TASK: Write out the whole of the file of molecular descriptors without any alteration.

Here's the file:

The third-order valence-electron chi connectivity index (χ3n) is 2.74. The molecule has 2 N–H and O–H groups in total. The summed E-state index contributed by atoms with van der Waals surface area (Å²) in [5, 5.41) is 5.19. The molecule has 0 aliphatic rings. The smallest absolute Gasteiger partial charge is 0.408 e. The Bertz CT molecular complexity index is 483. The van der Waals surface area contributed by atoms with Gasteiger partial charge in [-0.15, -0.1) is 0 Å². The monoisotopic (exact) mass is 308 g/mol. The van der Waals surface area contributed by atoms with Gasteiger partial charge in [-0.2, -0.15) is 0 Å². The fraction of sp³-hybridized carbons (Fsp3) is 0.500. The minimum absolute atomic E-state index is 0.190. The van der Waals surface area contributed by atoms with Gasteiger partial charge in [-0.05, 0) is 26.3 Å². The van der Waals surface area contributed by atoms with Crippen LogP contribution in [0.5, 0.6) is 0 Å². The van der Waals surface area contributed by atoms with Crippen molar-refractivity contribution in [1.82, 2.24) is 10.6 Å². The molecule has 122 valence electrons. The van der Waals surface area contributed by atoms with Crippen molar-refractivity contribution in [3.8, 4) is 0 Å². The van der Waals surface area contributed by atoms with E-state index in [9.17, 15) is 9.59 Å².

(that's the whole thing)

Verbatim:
The third-order valence-electron chi connectivity index (χ3n) is 2.74. The molecule has 2 N–H and O–H groups in total. The summed E-state index contributed by atoms with van der Waals surface area (Å²) in [5, 5.41) is 5.19. The molecule has 0 aliphatic rings. The smallest absolute Gasteiger partial charge is 0.408 e. The Bertz CT molecular complexity index is 483. The van der Waals surface area contributed by atoms with Gasteiger partial charge in [-0.15, -0.1) is 0 Å². The monoisotopic (exact) mass is 308 g/mol. The van der Waals surface area contributed by atoms with Gasteiger partial charge in [-0.2, -0.15) is 0 Å². The fraction of sp³-hybridized carbons (Fsp3) is 0.500. The minimum absolute atomic E-state index is 0.190. The van der Waals surface area contributed by atoms with Gasteiger partial charge in [-0.05, 0) is 26.3 Å². The van der Waals surface area contributed by atoms with Crippen LogP contribution in [0.5, 0.6) is 0 Å². The van der Waals surface area contributed by atoms with Crippen molar-refractivity contribution in [1.82, 2.24) is 10.6 Å². The molecule has 122 valence electrons. The van der Waals surface area contributed by atoms with Crippen molar-refractivity contribution in [3.8, 4) is 0 Å². The van der Waals surface area contributed by atoms with E-state index in [9.17, 15) is 9.59 Å².